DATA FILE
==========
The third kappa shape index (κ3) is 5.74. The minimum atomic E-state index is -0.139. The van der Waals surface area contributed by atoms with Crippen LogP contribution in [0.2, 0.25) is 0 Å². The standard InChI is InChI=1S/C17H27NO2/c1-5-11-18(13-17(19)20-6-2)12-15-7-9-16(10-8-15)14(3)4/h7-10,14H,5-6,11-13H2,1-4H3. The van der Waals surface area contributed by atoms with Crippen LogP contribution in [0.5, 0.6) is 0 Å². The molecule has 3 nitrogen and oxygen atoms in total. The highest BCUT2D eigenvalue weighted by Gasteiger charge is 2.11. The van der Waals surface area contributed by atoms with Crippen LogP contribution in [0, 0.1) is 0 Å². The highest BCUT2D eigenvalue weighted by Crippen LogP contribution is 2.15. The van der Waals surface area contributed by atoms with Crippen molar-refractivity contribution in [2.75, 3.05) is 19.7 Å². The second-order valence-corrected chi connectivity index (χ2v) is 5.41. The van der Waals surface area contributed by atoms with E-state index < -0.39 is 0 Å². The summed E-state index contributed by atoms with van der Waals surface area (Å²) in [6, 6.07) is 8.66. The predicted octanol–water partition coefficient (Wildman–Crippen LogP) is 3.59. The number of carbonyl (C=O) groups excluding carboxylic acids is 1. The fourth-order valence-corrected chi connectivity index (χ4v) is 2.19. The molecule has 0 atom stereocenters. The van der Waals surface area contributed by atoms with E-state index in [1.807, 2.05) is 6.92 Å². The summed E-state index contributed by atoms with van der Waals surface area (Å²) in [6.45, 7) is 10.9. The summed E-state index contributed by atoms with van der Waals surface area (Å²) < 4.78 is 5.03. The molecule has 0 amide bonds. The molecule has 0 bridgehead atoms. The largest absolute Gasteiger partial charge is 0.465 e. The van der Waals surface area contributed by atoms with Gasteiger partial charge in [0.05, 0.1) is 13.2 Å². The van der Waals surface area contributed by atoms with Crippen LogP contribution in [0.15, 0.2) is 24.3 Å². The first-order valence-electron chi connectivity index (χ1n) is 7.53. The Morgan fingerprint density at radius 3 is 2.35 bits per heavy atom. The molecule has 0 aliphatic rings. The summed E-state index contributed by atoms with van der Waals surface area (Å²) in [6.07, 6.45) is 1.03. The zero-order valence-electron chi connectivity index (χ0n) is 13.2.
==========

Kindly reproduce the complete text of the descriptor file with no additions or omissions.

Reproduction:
The third kappa shape index (κ3) is 5.74. The minimum atomic E-state index is -0.139. The van der Waals surface area contributed by atoms with Crippen LogP contribution in [0.2, 0.25) is 0 Å². The standard InChI is InChI=1S/C17H27NO2/c1-5-11-18(13-17(19)20-6-2)12-15-7-9-16(10-8-15)14(3)4/h7-10,14H,5-6,11-13H2,1-4H3. The van der Waals surface area contributed by atoms with Crippen LogP contribution in [0.5, 0.6) is 0 Å². The molecule has 3 nitrogen and oxygen atoms in total. The highest BCUT2D eigenvalue weighted by Gasteiger charge is 2.11. The van der Waals surface area contributed by atoms with Crippen LogP contribution in [0, 0.1) is 0 Å². The highest BCUT2D eigenvalue weighted by Crippen LogP contribution is 2.15. The van der Waals surface area contributed by atoms with Crippen molar-refractivity contribution in [2.75, 3.05) is 19.7 Å². The second-order valence-corrected chi connectivity index (χ2v) is 5.41. The van der Waals surface area contributed by atoms with E-state index < -0.39 is 0 Å². The summed E-state index contributed by atoms with van der Waals surface area (Å²) in [6, 6.07) is 8.66. The predicted octanol–water partition coefficient (Wildman–Crippen LogP) is 3.59. The number of carbonyl (C=O) groups excluding carboxylic acids is 1. The fourth-order valence-corrected chi connectivity index (χ4v) is 2.19. The molecule has 0 atom stereocenters. The van der Waals surface area contributed by atoms with E-state index in [1.807, 2.05) is 6.92 Å². The summed E-state index contributed by atoms with van der Waals surface area (Å²) in [6.45, 7) is 10.9. The summed E-state index contributed by atoms with van der Waals surface area (Å²) < 4.78 is 5.03. The molecule has 0 amide bonds. The molecule has 0 bridgehead atoms. The largest absolute Gasteiger partial charge is 0.465 e. The van der Waals surface area contributed by atoms with Gasteiger partial charge in [0.05, 0.1) is 13.2 Å². The van der Waals surface area contributed by atoms with Crippen LogP contribution in [0.15, 0.2) is 24.3 Å². The first-order valence-electron chi connectivity index (χ1n) is 7.53. The Morgan fingerprint density at radius 3 is 2.35 bits per heavy atom. The molecule has 0 aliphatic rings. The summed E-state index contributed by atoms with van der Waals surface area (Å²) in [6.07, 6.45) is 1.03. The zero-order valence-electron chi connectivity index (χ0n) is 13.2.